A multidisciplinary network to provide fascia iliaca block for patients with fractured neck of femur

L0061457 Ununited fracture of neck of the femurDr Victoria Ferrier is Regional Anaesthesia Fellow at East Surrey Hospital

Every year, approximately 77,000 hip fractures occur in the UK, accounting for 1.5 million bed days, at an inpatient cost of £0.785 billion. Older patients with hip fracture are at risk of significant morbidity and mortality and there is considerable variation in patient outcomes and management1.

For patients with fractured neck of femur (NOF), national guidelines in the UK recommend us to consider nerve blocks for preoperative pain relief and to limit opioid dosage2. Single-shot or continuous femoral or fascia iliaca nerve blocks may be successfully administered by appropriately trained emergency department, orthopaedic, orthogeriatric and anaesthetic medical staff. These approaches reduce analgesia requirements, improve pain scores and are amenable to ultrasound-guided placement and continuous catheter infusions3.

Since 2007, we at East Surrey Hospital, have been providing an anaesthetic-led fascia iliaca block (FIB) service for patients with fractured NOF. We aim to to perform the block within four hours of the patient presenting to the emergency department and to insert a catheter for a continuous infusion of local anaesthetic. With this service, we have found an opioid sparing effect4 and importantly protection against cognitive dysfunction, with greater retention of Abbreviated Mental Test Scores5. We have also found the service to be improved when run in conjunction with our orthogeriatrician team6.

Do you think this would also benefit patients in your Trust? In order to share our experiences of setting up and running this service, we are holding a Fascia Iliaca Block Service Network Day on the 24th April 2015 at East Surrey Hospital (fibnetwork.eventbrite.co.uk). We look forward to seeing you there!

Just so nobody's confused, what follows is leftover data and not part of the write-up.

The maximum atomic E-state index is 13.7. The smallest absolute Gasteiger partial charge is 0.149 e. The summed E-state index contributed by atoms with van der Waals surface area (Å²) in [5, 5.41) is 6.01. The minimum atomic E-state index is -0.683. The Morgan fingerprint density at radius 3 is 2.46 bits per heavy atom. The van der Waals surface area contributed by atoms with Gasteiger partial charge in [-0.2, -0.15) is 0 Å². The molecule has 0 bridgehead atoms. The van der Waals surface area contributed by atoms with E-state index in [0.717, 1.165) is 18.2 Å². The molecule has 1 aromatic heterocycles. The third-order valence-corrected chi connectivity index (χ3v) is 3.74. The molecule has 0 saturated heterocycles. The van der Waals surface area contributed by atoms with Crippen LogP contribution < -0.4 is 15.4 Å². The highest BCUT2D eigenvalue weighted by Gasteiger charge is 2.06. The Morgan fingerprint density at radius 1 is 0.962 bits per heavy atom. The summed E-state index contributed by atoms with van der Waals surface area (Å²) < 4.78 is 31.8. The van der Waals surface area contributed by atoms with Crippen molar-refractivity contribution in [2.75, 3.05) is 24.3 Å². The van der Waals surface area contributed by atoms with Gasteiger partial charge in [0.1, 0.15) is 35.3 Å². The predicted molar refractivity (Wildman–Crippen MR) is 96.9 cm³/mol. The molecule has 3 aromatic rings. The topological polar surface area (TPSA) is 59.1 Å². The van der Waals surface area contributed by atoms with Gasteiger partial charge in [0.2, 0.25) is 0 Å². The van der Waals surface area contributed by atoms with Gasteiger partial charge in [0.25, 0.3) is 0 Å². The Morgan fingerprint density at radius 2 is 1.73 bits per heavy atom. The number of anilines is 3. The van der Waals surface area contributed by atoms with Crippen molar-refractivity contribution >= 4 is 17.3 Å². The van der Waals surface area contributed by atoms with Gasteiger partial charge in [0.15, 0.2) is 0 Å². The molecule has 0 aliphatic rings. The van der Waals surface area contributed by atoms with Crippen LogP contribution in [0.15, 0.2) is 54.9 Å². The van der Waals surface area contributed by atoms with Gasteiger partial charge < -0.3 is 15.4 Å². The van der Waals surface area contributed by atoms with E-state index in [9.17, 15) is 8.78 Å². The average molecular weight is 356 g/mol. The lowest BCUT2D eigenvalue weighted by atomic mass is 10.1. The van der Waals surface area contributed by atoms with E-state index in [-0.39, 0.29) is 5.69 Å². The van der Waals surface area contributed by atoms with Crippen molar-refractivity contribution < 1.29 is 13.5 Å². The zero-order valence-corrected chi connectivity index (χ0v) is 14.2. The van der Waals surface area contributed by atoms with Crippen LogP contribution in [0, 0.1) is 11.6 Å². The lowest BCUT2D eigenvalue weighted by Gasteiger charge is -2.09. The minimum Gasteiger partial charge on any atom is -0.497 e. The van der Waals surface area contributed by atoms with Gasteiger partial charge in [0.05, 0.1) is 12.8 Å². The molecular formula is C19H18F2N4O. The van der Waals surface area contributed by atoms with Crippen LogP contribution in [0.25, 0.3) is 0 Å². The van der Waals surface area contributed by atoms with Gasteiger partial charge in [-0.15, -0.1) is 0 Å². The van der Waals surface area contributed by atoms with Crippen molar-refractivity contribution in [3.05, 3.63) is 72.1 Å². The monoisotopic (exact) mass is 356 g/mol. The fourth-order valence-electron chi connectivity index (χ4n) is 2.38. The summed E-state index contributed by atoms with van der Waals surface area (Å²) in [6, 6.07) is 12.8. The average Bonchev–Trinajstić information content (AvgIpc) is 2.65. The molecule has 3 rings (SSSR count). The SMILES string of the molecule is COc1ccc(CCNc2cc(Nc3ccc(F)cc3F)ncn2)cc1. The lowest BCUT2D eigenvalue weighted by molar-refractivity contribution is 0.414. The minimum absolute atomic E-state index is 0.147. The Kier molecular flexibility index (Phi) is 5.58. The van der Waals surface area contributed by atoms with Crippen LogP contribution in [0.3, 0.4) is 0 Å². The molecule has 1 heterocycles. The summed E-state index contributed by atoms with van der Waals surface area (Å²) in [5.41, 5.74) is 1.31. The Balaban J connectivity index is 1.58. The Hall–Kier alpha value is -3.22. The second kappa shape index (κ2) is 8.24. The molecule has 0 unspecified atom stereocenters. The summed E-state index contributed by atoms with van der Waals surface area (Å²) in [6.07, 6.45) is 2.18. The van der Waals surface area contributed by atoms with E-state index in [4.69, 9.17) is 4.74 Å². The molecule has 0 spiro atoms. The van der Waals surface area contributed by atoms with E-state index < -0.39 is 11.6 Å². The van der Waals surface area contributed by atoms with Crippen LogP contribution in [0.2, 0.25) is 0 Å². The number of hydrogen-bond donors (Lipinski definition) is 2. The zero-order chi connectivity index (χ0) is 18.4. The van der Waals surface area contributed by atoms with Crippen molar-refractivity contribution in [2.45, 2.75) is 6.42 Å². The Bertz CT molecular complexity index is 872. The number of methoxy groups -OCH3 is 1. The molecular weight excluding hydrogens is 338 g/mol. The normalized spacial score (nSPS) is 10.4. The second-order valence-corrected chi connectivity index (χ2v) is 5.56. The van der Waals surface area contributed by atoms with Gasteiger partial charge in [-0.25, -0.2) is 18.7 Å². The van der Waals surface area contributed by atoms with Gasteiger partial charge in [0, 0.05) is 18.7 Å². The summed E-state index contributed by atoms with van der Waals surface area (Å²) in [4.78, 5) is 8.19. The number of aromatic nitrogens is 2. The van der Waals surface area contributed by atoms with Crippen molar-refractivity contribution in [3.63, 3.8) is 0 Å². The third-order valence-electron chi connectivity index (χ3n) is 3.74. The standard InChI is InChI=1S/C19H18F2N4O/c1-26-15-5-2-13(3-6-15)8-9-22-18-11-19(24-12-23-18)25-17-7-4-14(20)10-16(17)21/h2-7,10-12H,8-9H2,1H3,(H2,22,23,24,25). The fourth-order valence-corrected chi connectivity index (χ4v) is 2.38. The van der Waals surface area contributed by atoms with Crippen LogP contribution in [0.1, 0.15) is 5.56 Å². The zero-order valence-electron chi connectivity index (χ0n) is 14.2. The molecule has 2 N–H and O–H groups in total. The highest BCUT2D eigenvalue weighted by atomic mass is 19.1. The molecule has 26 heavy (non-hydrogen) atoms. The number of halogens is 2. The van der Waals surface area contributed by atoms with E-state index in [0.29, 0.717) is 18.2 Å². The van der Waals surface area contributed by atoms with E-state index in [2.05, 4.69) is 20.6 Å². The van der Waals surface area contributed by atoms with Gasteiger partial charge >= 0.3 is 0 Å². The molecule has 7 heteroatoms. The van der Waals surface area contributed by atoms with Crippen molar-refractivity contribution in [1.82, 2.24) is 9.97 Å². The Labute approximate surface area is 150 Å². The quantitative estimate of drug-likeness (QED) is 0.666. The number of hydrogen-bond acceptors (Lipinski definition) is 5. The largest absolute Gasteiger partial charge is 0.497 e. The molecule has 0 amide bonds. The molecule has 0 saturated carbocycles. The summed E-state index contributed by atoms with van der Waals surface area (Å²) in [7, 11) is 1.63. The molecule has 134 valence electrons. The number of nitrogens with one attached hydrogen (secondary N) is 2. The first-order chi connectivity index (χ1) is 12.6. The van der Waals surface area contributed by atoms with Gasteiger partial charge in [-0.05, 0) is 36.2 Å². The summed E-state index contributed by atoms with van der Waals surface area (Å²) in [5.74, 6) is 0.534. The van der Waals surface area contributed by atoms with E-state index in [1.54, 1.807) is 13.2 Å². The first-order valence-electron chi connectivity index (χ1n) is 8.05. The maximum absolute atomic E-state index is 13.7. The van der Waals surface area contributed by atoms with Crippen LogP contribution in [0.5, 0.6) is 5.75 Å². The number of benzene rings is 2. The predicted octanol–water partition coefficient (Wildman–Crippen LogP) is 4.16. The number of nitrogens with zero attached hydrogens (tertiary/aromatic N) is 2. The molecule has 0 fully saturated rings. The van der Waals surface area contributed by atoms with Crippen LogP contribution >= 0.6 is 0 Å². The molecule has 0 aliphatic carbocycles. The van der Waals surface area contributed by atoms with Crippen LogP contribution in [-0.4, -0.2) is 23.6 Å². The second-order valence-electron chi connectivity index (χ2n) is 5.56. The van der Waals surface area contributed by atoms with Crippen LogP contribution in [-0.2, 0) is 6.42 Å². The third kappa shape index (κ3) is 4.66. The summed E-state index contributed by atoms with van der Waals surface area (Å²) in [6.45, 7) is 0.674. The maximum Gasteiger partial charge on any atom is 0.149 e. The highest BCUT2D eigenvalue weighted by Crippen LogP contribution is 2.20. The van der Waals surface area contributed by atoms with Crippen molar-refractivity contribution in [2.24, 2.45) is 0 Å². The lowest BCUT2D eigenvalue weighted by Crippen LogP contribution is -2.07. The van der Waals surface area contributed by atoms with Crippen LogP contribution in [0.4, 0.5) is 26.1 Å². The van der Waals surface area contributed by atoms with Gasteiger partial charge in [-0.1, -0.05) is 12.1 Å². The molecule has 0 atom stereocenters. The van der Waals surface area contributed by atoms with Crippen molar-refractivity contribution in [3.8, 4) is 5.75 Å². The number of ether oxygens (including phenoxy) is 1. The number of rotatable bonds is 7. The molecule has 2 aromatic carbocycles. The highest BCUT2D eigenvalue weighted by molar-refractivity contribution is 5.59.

1. Association of Anaesthetists of Great Britain and Ireland. Management of proximal femoral fractures 2011. Anaesthesia 2012; 67: pages 85-98.
  2. National Institute for Health and Care Excellence. Hip fracture: The management of hip fracture in adults. Available at: http://www.nice.org.uk/guidance/cg124. Accessed October 22nd, 2014.
  3. Parker MJ, Griffiths R, Appadu BN. Nerve blocks (subcostal, lateral cutaneous, femoral, triple, psoas) for hip fractures. Cochrane Database of Systematic Reviews 2002; 1: CD001159.
  4. Hartopp A, Kelly J, Pocock N, Lawton G, Parrington S. Fascia iliaca blocks in fractured neck of femur: An opioid sparing adjunct? Regional Anaesthesia & Pain Medicine 2014; 39(5): S1.
  5. Odor P, Sage F. Protection against cognitive dysfunction in fractured neck of femur patients with admission fascia iliaca blocks. Regional Anaesthesia & Pain Medicine 2014; 39(5): S1.
  6. Lucas N, Courtney-Evans N, Sinnot M, Gowland E, Sage F. Reduction in opiate requirement after fractured hip surgery; a quality improvement project. Regional Anaesthesia & Pain Medicine 2014; 39(5): S1.

Photo: St Bartholomew’s Hospital Archives & Museum, Wellcome Images

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